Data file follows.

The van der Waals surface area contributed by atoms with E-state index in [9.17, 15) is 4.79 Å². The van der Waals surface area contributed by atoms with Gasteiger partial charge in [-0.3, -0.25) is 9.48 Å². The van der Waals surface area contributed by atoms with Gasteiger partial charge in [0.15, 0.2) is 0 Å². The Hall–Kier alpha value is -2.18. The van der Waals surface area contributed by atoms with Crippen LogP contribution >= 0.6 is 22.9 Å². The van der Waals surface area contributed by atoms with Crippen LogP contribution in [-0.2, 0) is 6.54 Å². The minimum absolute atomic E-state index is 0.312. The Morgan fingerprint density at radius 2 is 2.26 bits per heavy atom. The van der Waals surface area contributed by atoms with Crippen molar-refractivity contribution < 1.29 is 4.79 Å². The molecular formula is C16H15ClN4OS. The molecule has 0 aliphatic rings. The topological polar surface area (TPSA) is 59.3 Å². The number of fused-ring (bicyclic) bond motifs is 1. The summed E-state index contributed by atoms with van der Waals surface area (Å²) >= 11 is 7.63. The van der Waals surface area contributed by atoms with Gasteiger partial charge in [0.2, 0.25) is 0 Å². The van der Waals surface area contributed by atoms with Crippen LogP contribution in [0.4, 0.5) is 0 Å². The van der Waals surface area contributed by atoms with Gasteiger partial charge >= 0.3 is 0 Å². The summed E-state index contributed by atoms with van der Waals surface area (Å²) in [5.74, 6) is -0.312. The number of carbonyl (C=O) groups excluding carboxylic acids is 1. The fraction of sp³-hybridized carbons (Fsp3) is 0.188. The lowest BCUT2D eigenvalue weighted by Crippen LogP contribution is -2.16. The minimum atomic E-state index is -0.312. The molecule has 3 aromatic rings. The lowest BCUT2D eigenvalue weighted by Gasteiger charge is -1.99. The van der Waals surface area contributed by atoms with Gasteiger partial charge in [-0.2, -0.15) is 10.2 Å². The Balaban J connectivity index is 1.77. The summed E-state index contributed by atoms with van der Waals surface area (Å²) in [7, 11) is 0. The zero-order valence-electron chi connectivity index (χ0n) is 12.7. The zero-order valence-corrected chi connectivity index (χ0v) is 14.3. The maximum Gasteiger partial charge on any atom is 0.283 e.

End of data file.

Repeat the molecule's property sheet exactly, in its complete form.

The van der Waals surface area contributed by atoms with E-state index in [9.17, 15) is 4.79 Å². The van der Waals surface area contributed by atoms with Gasteiger partial charge in [-0.3, -0.25) is 9.48 Å². The van der Waals surface area contributed by atoms with Gasteiger partial charge in [0.15, 0.2) is 0 Å². The Hall–Kier alpha value is -2.18. The van der Waals surface area contributed by atoms with Crippen LogP contribution >= 0.6 is 22.9 Å². The van der Waals surface area contributed by atoms with Crippen LogP contribution in [-0.2, 0) is 6.54 Å². The minimum absolute atomic E-state index is 0.312. The Morgan fingerprint density at radius 2 is 2.26 bits per heavy atom. The van der Waals surface area contributed by atoms with Crippen molar-refractivity contribution < 1.29 is 4.79 Å². The molecular formula is C16H15ClN4OS. The molecule has 0 aliphatic rings. The topological polar surface area (TPSA) is 59.3 Å². The number of fused-ring (bicyclic) bond motifs is 1. The summed E-state index contributed by atoms with van der Waals surface area (Å²) >= 11 is 7.63. The van der Waals surface area contributed by atoms with Gasteiger partial charge in [0.2, 0.25) is 0 Å². The van der Waals surface area contributed by atoms with Crippen LogP contribution in [0.4, 0.5) is 0 Å². The van der Waals surface area contributed by atoms with Gasteiger partial charge >= 0.3 is 0 Å². The summed E-state index contributed by atoms with van der Waals surface area (Å²) in [5.74, 6) is -0.312. The number of carbonyl (C=O) groups excluding carboxylic acids is 1. The fraction of sp³-hybridized carbons (Fsp3) is 0.188. The lowest BCUT2D eigenvalue weighted by Crippen LogP contribution is -2.16. The minimum atomic E-state index is -0.312. The molecule has 3 aromatic rings. The lowest BCUT2D eigenvalue weighted by Gasteiger charge is -1.99. The van der Waals surface area contributed by atoms with Gasteiger partial charge in [-0.2, -0.15) is 10.2 Å². The Balaban J connectivity index is 1.77. The summed E-state index contributed by atoms with van der Waals surface area (Å²) in [7, 11) is 0. The zero-order valence-electron chi connectivity index (χ0n) is 12.7. The zero-order valence-corrected chi connectivity index (χ0v) is 14.3. The maximum Gasteiger partial charge on any atom is 0.283 e.